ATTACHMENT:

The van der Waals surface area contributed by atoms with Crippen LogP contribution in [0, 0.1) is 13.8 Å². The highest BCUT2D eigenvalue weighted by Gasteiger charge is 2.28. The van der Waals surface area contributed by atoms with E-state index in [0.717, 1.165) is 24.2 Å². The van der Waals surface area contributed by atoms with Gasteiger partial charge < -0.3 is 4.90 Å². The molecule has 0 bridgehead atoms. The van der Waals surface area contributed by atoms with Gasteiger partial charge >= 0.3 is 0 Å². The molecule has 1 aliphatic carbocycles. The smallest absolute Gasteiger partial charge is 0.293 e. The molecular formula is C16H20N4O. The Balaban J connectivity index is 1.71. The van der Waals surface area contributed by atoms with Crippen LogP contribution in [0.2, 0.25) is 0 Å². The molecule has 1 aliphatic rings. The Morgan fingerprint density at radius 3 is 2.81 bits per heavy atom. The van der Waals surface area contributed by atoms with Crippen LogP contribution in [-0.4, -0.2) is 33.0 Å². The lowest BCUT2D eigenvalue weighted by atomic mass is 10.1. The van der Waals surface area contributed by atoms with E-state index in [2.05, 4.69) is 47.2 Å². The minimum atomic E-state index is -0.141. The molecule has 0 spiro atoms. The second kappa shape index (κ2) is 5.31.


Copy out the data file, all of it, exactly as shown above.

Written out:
The van der Waals surface area contributed by atoms with Crippen LogP contribution in [0, 0.1) is 13.8 Å². The highest BCUT2D eigenvalue weighted by Gasteiger charge is 2.28. The van der Waals surface area contributed by atoms with E-state index in [0.717, 1.165) is 24.2 Å². The van der Waals surface area contributed by atoms with Gasteiger partial charge < -0.3 is 4.90 Å². The molecule has 0 bridgehead atoms. The van der Waals surface area contributed by atoms with Gasteiger partial charge >= 0.3 is 0 Å². The molecule has 1 aliphatic carbocycles. The smallest absolute Gasteiger partial charge is 0.293 e. The molecular formula is C16H20N4O. The Balaban J connectivity index is 1.71. The van der Waals surface area contributed by atoms with Crippen LogP contribution in [0.2, 0.25) is 0 Å². The molecule has 1 aliphatic rings. The Morgan fingerprint density at radius 3 is 2.81 bits per heavy atom. The van der Waals surface area contributed by atoms with Crippen LogP contribution in [-0.4, -0.2) is 33.0 Å². The lowest BCUT2D eigenvalue weighted by atomic mass is 10.1. The van der Waals surface area contributed by atoms with E-state index in [2.05, 4.69) is 47.2 Å². The minimum atomic E-state index is -0.141. The molecule has 0 spiro atoms. The second kappa shape index (κ2) is 5.31.